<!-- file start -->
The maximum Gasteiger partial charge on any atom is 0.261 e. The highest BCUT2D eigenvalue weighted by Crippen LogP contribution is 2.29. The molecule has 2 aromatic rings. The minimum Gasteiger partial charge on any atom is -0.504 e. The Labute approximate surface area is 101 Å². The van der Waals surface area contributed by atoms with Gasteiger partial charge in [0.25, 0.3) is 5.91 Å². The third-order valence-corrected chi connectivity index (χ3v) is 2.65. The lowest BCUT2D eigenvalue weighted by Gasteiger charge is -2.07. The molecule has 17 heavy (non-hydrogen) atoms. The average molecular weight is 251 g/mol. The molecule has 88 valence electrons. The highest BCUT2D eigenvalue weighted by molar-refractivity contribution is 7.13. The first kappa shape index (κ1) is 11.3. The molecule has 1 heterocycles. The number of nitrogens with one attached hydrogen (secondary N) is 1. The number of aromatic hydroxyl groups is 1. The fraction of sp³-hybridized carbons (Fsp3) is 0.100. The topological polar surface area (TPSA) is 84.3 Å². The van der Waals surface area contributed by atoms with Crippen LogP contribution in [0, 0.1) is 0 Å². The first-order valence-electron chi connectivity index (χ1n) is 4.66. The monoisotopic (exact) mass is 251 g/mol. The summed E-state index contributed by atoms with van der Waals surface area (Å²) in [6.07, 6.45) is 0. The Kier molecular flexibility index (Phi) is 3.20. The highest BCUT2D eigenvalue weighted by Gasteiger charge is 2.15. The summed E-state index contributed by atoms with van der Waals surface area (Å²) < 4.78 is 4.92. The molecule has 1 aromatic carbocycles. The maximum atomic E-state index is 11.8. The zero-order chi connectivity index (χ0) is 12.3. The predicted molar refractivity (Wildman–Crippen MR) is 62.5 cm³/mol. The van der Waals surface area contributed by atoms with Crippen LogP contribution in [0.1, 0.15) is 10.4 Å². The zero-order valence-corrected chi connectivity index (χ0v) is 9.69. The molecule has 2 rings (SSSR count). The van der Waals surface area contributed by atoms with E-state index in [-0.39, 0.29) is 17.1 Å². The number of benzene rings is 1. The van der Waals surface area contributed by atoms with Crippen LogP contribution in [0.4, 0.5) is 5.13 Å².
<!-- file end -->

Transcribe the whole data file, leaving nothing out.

The maximum Gasteiger partial charge on any atom is 0.261 e. The highest BCUT2D eigenvalue weighted by Crippen LogP contribution is 2.29. The molecule has 2 aromatic rings. The minimum Gasteiger partial charge on any atom is -0.504 e. The Labute approximate surface area is 101 Å². The van der Waals surface area contributed by atoms with Gasteiger partial charge in [0.25, 0.3) is 5.91 Å². The third-order valence-corrected chi connectivity index (χ3v) is 2.65. The lowest BCUT2D eigenvalue weighted by Gasteiger charge is -2.07. The molecule has 17 heavy (non-hydrogen) atoms. The average molecular weight is 251 g/mol. The molecule has 88 valence electrons. The highest BCUT2D eigenvalue weighted by molar-refractivity contribution is 7.13. The first kappa shape index (κ1) is 11.3. The molecule has 1 heterocycles. The number of nitrogens with one attached hydrogen (secondary N) is 1. The number of aromatic hydroxyl groups is 1. The fraction of sp³-hybridized carbons (Fsp3) is 0.100. The topological polar surface area (TPSA) is 84.3 Å². The van der Waals surface area contributed by atoms with Crippen LogP contribution in [0, 0.1) is 0 Å². The first-order valence-electron chi connectivity index (χ1n) is 4.66. The monoisotopic (exact) mass is 251 g/mol. The summed E-state index contributed by atoms with van der Waals surface area (Å²) in [6.07, 6.45) is 0. The Kier molecular flexibility index (Phi) is 3.20. The highest BCUT2D eigenvalue weighted by Gasteiger charge is 2.15. The summed E-state index contributed by atoms with van der Waals surface area (Å²) < 4.78 is 4.92. The molecule has 1 aromatic carbocycles. The maximum atomic E-state index is 11.8. The zero-order chi connectivity index (χ0) is 12.3. The predicted molar refractivity (Wildman–Crippen MR) is 62.5 cm³/mol. The van der Waals surface area contributed by atoms with Crippen LogP contribution in [0.1, 0.15) is 10.4 Å². The zero-order valence-corrected chi connectivity index (χ0v) is 9.69. The molecule has 2 rings (SSSR count). The van der Waals surface area contributed by atoms with E-state index in [-0.39, 0.29) is 17.1 Å². The number of benzene rings is 1. The van der Waals surface area contributed by atoms with Crippen LogP contribution in [0.4, 0.5) is 5.13 Å².